Frida Kahlo was born on July 6, 1907
Let's get to know a little more about Frida Kahlo through this text by Rute Ferreira, author of several online courses in the areas of Art History and Art Analysis.
She is considered one of the most important artists in the history of art, her paintings bear witness to a female voice and her personal life fascinates as much as her work.
We are talking about Frida Kahlo, a Mexican painter who was born on this day, in 1907.
The two Fridas
You can see in detail at Google Arts & Culture
Frida’s relationship with art is born out of a tragedy. Still in her youth, she had an accident (the tram she was traveling on collided with a train) and the artist was left between life and death.
But it was during her recovery period, when she had to be bedridden, that Frida began to express herself through painting.
The consequences of this accident affected the artist’s work, especially in the painting The broken column .
The broken column
The painting is painful. Frida portrays herself half-naked, wearing a plaster vest. Her body has, besides nails, a central opening, where the title of the painting can be understood.
Although she is facing the viewer, the woman displays a lost gaze. She is there, but she is not.
Also the setting is lonely, deserted and distressed. She is alone and staring painfully ahead. Her face is firm, even with the traces of suffering.
According to André Breton, Frida’s work fits into Surrealism, but the artist herself questioned the framework, because if Surrealist work comes from a dream, this would not be the case with her paintings.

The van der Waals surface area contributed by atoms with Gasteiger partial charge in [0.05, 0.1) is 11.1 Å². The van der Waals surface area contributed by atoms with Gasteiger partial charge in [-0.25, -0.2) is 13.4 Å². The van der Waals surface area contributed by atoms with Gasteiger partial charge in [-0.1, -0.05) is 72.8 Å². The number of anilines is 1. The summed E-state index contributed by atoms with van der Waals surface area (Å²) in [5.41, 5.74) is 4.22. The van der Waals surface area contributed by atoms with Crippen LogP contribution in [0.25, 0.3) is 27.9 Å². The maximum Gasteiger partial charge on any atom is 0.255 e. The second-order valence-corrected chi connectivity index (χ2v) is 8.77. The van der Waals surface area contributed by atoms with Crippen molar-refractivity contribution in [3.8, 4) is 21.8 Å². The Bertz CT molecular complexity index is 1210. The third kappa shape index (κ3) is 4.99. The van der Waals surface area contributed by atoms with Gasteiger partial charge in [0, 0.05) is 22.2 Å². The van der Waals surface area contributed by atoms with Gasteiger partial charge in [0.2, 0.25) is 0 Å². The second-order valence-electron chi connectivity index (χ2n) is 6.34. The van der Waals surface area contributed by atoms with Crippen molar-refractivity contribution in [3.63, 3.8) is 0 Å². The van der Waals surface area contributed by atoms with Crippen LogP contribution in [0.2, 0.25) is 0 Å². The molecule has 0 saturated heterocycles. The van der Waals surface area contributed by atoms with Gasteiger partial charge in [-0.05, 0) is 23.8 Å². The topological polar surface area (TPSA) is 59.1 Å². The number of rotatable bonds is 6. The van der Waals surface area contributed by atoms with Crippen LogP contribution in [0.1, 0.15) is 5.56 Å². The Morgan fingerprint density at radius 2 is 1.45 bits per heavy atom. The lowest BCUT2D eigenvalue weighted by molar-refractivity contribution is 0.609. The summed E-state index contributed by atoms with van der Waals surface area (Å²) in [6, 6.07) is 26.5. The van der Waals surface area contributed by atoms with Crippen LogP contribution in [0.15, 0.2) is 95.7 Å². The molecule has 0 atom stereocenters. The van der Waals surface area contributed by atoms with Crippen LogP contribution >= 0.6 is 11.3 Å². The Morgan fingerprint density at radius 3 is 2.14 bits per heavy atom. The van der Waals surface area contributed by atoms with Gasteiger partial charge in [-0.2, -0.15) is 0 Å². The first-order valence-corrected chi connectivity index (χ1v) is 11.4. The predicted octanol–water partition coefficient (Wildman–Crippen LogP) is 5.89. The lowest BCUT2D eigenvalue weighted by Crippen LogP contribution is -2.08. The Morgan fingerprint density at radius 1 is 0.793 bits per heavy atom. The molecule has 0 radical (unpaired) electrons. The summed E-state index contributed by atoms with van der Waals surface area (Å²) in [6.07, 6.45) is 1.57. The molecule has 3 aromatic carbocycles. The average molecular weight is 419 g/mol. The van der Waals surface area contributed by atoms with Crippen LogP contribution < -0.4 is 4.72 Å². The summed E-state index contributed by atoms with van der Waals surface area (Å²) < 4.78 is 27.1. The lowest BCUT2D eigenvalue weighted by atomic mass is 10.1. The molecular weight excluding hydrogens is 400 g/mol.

For Frida Kahlo , her works represented the reality in which she lived, such as the successive abortions she suffered, for example.
Once again the personal tragedy is confused with her art. The accident she suffered not only affected her spine but also her uterus and she was unable to have children..
Henry Ford Hospital
The work is intensely dramatic. While bleeding in bed, she cries. Holding strings of elements, most importantly the centralized baby, Frida portrays herself as helpless in the face of the death of the child in her womb.
Although in a setting, and although she inscribes place and date on the painting, the artist transfers the viewer to a different plane, the plane of pain, with its colors and its representation.
Frida Kahlo married twice, to the same man, the painter Diego Rivera. Both had a troubled and aggressive relationship and separated numerous times. This relationship also appears in Frida’s work.
Frida Kahlo and Diego Rivera
The artists are depicted side by side in the composition, although only he holds materials relating to the painter’s craft. The colorfulness of Frida’s clothes contrasts with the sobriety of Diego’s attire.
Note, however, the artist’s care in depicting the hands of both holding each other – an indication that the partnership extended into married life and work as well.
Frida Kahlo was found dead at home on July 13, 1954, a week after her 54th birthday. The cause of death was pneumonia, although the number of medications she was taking and her previous suicide attempts have left some doubt about this.
She was, first of all, an artist who had in painting her own way of shouting.
Her voice could be heard in the form of paintings where she described herself and others in a raw and honest way.
She made a point of highlighting her marked eyebrows and upper lip, showing herself with her bruised body, bleeding.